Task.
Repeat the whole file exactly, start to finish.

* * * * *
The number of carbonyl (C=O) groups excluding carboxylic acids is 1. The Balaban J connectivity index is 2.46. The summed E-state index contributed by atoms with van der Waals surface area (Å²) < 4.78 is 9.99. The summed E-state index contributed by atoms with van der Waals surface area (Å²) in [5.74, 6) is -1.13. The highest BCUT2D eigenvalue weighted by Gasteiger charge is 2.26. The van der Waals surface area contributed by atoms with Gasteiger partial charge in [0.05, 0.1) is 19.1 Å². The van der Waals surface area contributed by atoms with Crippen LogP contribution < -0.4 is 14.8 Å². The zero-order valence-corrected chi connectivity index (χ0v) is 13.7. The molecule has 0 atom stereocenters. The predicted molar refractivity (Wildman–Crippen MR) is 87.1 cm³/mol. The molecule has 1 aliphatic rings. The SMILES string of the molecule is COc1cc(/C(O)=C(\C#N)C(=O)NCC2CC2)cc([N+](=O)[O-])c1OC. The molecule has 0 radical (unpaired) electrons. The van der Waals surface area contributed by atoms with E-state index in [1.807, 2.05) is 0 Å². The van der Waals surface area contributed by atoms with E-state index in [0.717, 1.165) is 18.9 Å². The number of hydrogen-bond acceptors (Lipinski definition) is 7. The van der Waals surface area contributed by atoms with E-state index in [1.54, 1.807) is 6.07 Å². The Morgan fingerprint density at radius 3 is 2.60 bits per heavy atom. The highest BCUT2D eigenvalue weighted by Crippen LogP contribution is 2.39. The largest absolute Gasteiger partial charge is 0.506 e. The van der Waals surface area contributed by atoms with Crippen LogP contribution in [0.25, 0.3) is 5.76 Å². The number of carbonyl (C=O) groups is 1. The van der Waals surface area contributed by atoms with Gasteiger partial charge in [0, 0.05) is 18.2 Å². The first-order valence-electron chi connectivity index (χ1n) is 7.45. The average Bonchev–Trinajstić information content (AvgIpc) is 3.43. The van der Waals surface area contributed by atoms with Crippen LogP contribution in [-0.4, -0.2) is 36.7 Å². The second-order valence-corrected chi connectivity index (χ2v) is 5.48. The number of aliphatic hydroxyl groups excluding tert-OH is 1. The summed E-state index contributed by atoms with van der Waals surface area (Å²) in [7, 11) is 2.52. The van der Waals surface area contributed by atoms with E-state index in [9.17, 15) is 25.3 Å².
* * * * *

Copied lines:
The number of carbonyl (C=O) groups excluding carboxylic acids is 1. The Balaban J connectivity index is 2.46. The summed E-state index contributed by atoms with van der Waals surface area (Å²) < 4.78 is 9.99. The summed E-state index contributed by atoms with van der Waals surface area (Å²) in [5.74, 6) is -1.13. The highest BCUT2D eigenvalue weighted by Gasteiger charge is 2.26. The van der Waals surface area contributed by atoms with Gasteiger partial charge in [0.05, 0.1) is 19.1 Å². The van der Waals surface area contributed by atoms with Crippen LogP contribution < -0.4 is 14.8 Å². The zero-order valence-corrected chi connectivity index (χ0v) is 13.7. The molecule has 0 atom stereocenters. The predicted molar refractivity (Wildman–Crippen MR) is 87.1 cm³/mol. The molecule has 1 aliphatic rings. The SMILES string of the molecule is COc1cc(/C(O)=C(\C#N)C(=O)NCC2CC2)cc([N+](=O)[O-])c1OC. The molecule has 0 radical (unpaired) electrons. The van der Waals surface area contributed by atoms with E-state index in [1.807, 2.05) is 0 Å². The van der Waals surface area contributed by atoms with E-state index in [0.717, 1.165) is 18.9 Å². The number of hydrogen-bond acceptors (Lipinski definition) is 7. The van der Waals surface area contributed by atoms with E-state index in [1.54, 1.807) is 6.07 Å². The Morgan fingerprint density at radius 3 is 2.60 bits per heavy atom. The highest BCUT2D eigenvalue weighted by Crippen LogP contribution is 2.39. The largest absolute Gasteiger partial charge is 0.506 e. The van der Waals surface area contributed by atoms with Crippen LogP contribution in [0.25, 0.3) is 5.76 Å². The number of carbonyl (C=O) groups is 1. The van der Waals surface area contributed by atoms with Gasteiger partial charge in [0, 0.05) is 18.2 Å². The first-order valence-electron chi connectivity index (χ1n) is 7.45. The average Bonchev–Trinajstić information content (AvgIpc) is 3.43. The van der Waals surface area contributed by atoms with Crippen LogP contribution in [-0.4, -0.2) is 36.7 Å². The second-order valence-corrected chi connectivity index (χ2v) is 5.48. The number of aliphatic hydroxyl groups excluding tert-OH is 1. The summed E-state index contributed by atoms with van der Waals surface area (Å²) in [7, 11) is 2.52. The van der Waals surface area contributed by atoms with E-state index in [9.17, 15) is 25.3 Å².